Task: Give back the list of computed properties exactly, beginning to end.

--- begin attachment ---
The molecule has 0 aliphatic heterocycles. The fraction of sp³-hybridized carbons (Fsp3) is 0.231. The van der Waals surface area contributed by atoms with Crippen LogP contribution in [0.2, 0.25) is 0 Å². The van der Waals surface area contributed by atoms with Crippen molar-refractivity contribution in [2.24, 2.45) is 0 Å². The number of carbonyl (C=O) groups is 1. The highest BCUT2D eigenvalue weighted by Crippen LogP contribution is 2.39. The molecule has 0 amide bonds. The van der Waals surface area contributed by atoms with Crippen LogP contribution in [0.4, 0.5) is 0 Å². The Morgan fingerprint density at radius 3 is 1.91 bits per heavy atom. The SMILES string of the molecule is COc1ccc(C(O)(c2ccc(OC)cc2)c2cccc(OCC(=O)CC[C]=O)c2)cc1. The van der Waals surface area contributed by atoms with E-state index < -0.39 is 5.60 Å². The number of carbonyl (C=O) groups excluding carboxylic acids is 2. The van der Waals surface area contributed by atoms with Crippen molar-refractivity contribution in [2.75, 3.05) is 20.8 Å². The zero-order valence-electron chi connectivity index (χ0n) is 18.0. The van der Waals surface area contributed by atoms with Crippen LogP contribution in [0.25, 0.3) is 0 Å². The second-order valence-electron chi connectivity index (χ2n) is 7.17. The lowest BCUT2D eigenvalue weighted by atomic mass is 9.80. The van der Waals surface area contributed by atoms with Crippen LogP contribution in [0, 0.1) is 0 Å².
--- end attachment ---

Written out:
The molecule has 0 aliphatic heterocycles. The fraction of sp³-hybridized carbons (Fsp3) is 0.231. The van der Waals surface area contributed by atoms with Crippen LogP contribution in [0.2, 0.25) is 0 Å². The van der Waals surface area contributed by atoms with Crippen molar-refractivity contribution in [2.24, 2.45) is 0 Å². The number of carbonyl (C=O) groups is 1. The highest BCUT2D eigenvalue weighted by Crippen LogP contribution is 2.39. The molecule has 0 amide bonds. The van der Waals surface area contributed by atoms with Crippen LogP contribution in [0.4, 0.5) is 0 Å². The Morgan fingerprint density at radius 3 is 1.91 bits per heavy atom. The SMILES string of the molecule is COc1ccc(C(O)(c2ccc(OC)cc2)c2cccc(OCC(=O)CC[C]=O)c2)cc1. The van der Waals surface area contributed by atoms with E-state index < -0.39 is 5.60 Å². The number of carbonyl (C=O) groups excluding carboxylic acids is 2. The van der Waals surface area contributed by atoms with Crippen molar-refractivity contribution in [2.75, 3.05) is 20.8 Å². The zero-order valence-electron chi connectivity index (χ0n) is 18.0. The van der Waals surface area contributed by atoms with Crippen LogP contribution in [0.25, 0.3) is 0 Å². The second-order valence-electron chi connectivity index (χ2n) is 7.17. The lowest BCUT2D eigenvalue weighted by atomic mass is 9.80. The van der Waals surface area contributed by atoms with Crippen LogP contribution in [0, 0.1) is 0 Å².